“It’s exciting to be up right now because everybody wants to be playing at this time of the year,” Hollweg said. “I’m just glad that I was given the opportunity to be up and I’m going to make the best of it and just help this team make a playoff push.”
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Hollweg, whom the Coyotes recalled from their American Hockey League affiliate in San Antonio on an emergency basis last week, has 227 regular-season games on his NHL resume. In those games, he has notched five goals and nine assists while playing for the New York Rangers, Toronto and now Phoenix.
But Hollweg isn’t on the ice to score or set up goals. He gets his playing time because he brings energy to his teammates - and fans - with a physical style of play. In his first two games with the Coyotes, he delivered five hits in 13:21 of ice time.
“I’m probably not going to get a lot of minutes so I have to make the best of my minutes when I’m out there and make sure that I’m noticed,” Hollweg said. “That’s going to be by finishing my hits and making defensive plays, and just being a spark and an energy on the bench.”
Hollweg, 27, said there is a science to being an energy player.
“I’m old enough and I’m experienced now where you just have to be able to read the play and know when to engage and when to contain more than making a big hit,” Hollweg said. “It just comes down to smart hockey sense and to just playing heads-up hockey and knowing what the consequences can be for a bad hit.”
Coyotes General Manager Don Maloney on Wednesday said he and the coaches have been impressed by Hollweg’s performance and confirmed that Hollweg would remain with the Coyotes for the rest of the season.
“The last time he was in the League a couple of years ago, I thought he was a little out of control in the way that he was playing,” Maloney said. “Now I think he realizes that he has to bring the energy but stay within the rules. He certainly has been a very positive addition for us in the last two games.”
Hollweg grew up in Downey, Calif. It’s not exactly a hockey hotbed, but his mother is from Vancouver and with the help of both parents he started skating at age four.
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“I just fell in love with it the second I stepped on the ice,” Hollweg said. “I knew when I first started playing that I just wanted to be a professional hockey player.”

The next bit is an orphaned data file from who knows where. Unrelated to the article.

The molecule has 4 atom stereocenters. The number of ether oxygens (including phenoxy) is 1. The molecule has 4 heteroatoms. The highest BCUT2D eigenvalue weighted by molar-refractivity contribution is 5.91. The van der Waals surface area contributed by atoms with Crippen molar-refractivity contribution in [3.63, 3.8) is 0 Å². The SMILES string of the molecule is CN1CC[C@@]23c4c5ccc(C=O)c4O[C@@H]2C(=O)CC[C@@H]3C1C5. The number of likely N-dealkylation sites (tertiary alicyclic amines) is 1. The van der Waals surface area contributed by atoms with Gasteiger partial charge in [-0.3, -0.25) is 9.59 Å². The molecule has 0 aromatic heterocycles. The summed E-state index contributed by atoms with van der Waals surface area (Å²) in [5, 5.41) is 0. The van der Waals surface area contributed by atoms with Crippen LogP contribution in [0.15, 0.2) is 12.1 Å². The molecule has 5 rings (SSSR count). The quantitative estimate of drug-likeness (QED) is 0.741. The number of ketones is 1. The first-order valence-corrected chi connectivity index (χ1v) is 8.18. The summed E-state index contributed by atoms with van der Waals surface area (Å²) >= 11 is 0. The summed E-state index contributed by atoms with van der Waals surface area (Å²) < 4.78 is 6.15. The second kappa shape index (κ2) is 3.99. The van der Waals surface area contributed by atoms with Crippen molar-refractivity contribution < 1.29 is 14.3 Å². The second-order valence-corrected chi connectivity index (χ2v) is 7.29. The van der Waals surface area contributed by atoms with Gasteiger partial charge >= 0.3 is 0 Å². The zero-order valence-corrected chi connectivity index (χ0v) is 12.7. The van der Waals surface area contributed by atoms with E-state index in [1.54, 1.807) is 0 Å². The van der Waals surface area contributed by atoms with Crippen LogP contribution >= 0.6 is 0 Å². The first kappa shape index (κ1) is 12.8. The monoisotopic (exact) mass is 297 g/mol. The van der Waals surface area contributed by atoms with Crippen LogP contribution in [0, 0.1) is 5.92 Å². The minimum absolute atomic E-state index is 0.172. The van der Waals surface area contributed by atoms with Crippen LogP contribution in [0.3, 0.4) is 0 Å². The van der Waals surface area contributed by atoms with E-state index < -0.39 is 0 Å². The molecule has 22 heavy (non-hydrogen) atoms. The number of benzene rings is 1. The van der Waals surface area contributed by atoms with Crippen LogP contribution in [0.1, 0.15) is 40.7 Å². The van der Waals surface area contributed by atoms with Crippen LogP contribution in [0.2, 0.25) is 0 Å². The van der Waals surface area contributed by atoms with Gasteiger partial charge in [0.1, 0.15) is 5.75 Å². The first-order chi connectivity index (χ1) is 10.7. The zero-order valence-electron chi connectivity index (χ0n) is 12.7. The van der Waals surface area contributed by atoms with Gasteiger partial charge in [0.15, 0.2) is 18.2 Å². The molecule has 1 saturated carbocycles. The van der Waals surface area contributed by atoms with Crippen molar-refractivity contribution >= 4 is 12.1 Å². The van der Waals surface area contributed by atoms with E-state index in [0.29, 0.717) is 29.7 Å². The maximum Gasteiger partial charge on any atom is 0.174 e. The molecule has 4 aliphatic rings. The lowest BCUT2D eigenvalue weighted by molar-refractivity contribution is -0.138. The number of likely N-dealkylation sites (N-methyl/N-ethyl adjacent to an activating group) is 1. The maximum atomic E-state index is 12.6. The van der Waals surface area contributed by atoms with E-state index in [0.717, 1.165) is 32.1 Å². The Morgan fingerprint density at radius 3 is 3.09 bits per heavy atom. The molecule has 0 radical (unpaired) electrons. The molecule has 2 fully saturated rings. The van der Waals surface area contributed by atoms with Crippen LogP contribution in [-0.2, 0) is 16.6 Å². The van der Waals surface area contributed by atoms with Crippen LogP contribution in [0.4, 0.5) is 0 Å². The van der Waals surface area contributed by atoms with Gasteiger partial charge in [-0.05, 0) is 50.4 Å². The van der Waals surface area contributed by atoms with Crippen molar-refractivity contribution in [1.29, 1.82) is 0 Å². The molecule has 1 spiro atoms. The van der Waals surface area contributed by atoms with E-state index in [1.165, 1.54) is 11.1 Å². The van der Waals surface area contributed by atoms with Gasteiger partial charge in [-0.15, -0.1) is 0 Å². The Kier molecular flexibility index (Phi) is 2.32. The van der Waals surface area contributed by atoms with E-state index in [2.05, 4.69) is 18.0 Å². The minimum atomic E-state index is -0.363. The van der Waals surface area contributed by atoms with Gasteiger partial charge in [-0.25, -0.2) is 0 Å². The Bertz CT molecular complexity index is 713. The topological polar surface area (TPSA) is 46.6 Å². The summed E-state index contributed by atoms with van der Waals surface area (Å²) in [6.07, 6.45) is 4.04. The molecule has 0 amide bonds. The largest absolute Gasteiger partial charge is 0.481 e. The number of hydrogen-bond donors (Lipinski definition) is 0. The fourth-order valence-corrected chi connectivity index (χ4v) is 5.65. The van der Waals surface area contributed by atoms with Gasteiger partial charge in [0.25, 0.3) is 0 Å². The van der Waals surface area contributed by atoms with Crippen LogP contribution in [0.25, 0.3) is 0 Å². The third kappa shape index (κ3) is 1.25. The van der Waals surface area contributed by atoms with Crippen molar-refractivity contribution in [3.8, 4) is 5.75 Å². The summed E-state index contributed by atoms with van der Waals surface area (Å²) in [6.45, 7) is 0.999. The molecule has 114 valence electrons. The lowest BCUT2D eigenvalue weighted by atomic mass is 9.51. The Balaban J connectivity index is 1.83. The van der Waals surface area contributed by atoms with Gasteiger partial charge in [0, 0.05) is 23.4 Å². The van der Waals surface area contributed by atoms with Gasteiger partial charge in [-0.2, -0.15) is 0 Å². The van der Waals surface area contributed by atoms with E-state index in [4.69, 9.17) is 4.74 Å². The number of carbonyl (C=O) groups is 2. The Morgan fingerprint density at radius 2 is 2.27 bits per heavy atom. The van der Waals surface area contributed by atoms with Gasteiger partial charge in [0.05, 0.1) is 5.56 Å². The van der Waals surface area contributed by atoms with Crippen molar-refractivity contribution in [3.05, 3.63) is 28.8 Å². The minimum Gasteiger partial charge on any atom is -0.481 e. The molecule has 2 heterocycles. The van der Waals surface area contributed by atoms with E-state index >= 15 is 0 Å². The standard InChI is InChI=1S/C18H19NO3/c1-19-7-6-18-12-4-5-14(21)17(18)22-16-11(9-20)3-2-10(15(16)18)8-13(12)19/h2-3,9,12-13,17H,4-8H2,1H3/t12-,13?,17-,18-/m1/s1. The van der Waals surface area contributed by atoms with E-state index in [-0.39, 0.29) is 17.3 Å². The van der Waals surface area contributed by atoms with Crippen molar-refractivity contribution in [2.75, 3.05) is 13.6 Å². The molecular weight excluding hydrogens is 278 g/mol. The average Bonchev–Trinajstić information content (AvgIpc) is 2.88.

Playing youth hockey in southern California at that time had its challenges. There weren’t many programs in the area, which meant sacrifices had to be made if Hollweg wanted to make playing hockey his profession.
“We had to sacrifice a lot,” Hollweg said. “I had to leave home when I was 13 years old to pursue my hockey career. It’s tough to make a decision that young; you grow up pretty quick. So, I had to get out of California and make my way north to the Vancouver area and that’s mainly where I was scouted.”
The New York Rangers selected Hollweg with the 238th pick of the 2001 NHL Entry Draft and he eventually debuted with New York in 2005-06. Hollweg, who played 225 NHL games before making his debut with the Coyotes on Saturday, will forever be linked with one of the most brutal hi-sticks in NHL history – a two-handed chop to his head by Chris Simon delivered on March 8, 2007 when Hollweg was playing for the Rangers and Simon was playing for the Islanders. (Click here
to watch a replay of Simon's hit on Hollweg.)
While Hollweg has played only two games for the Coyotes, fans already have noted his on-ice energy. They’ve also noted his long hair and thick mustache.
“My style of play is definitely an old-time hockey style of play and I just like to ‘keep it real’ as I say usually, so the mustache is just something I’ve had for a while,” Hollweg said. “It’s just one of those things where I started having it in New York the last year I was there and it just kind of stuck with me.”